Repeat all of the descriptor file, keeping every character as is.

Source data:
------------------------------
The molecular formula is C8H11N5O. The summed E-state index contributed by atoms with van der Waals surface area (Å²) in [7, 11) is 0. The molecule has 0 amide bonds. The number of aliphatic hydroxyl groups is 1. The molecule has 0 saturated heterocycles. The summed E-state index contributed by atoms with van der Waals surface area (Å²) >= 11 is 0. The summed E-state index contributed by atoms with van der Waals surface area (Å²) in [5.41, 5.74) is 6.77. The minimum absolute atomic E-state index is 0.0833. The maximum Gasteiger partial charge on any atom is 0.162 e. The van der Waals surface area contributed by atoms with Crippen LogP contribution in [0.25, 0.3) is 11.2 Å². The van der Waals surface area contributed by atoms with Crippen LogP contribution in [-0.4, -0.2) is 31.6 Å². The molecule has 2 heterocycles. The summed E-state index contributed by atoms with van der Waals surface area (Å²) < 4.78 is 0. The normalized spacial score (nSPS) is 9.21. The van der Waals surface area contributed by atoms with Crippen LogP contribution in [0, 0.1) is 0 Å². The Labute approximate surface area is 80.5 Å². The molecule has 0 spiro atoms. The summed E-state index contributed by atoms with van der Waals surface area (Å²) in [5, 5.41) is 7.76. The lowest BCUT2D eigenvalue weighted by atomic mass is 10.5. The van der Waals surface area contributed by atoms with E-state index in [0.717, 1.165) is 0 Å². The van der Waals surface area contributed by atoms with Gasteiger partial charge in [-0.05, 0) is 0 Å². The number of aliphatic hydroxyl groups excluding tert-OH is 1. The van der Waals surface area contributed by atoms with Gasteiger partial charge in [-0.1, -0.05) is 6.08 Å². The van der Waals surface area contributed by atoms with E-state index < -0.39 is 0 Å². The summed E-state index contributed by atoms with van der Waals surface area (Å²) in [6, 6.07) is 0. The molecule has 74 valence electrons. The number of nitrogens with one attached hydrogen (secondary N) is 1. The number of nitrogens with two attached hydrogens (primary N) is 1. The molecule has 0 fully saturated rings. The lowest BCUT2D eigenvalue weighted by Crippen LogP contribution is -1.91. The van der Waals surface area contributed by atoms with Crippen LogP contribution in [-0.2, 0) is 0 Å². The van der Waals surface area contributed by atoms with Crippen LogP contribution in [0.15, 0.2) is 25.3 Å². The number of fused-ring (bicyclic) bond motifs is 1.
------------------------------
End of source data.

The molecular formula is C8H11N5O. The summed E-state index contributed by atoms with van der Waals surface area (Å²) in [7, 11) is 0. The molecule has 0 amide bonds. The number of aliphatic hydroxyl groups is 1. The molecule has 0 saturated heterocycles. The summed E-state index contributed by atoms with van der Waals surface area (Å²) >= 11 is 0. The summed E-state index contributed by atoms with van der Waals surface area (Å²) in [5.41, 5.74) is 6.77. The minimum absolute atomic E-state index is 0.0833. The maximum Gasteiger partial charge on any atom is 0.162 e. The van der Waals surface area contributed by atoms with Crippen LogP contribution in [0.25, 0.3) is 11.2 Å². The van der Waals surface area contributed by atoms with Crippen LogP contribution in [-0.4, -0.2) is 31.6 Å². The molecule has 2 heterocycles. The summed E-state index contributed by atoms with van der Waals surface area (Å²) < 4.78 is 0. The normalized spacial score (nSPS) is 9.21. The van der Waals surface area contributed by atoms with Crippen LogP contribution in [0, 0.1) is 0 Å². The Labute approximate surface area is 80.5 Å². The molecule has 0 spiro atoms. The summed E-state index contributed by atoms with van der Waals surface area (Å²) in [5, 5.41) is 7.76. The lowest BCUT2D eigenvalue weighted by atomic mass is 10.5. The van der Waals surface area contributed by atoms with E-state index in [0.717, 1.165) is 0 Å². The van der Waals surface area contributed by atoms with Gasteiger partial charge in [-0.05, 0) is 0 Å². The number of aliphatic hydroxyl groups excluding tert-OH is 1. The van der Waals surface area contributed by atoms with Gasteiger partial charge in [-0.1, -0.05) is 6.08 Å². The van der Waals surface area contributed by atoms with E-state index < -0.39 is 0 Å². The summed E-state index contributed by atoms with van der Waals surface area (Å²) in [6, 6.07) is 0. The molecule has 74 valence electrons. The number of nitrogens with one attached hydrogen (secondary N) is 1. The number of nitrogens with two attached hydrogens (primary N) is 1. The molecule has 0 fully saturated rings. The lowest BCUT2D eigenvalue weighted by Crippen LogP contribution is -1.91. The van der Waals surface area contributed by atoms with Crippen LogP contribution in [-0.2, 0) is 0 Å². The van der Waals surface area contributed by atoms with Crippen LogP contribution in [0.15, 0.2) is 25.3 Å². The number of fused-ring (bicyclic) bond motifs is 1.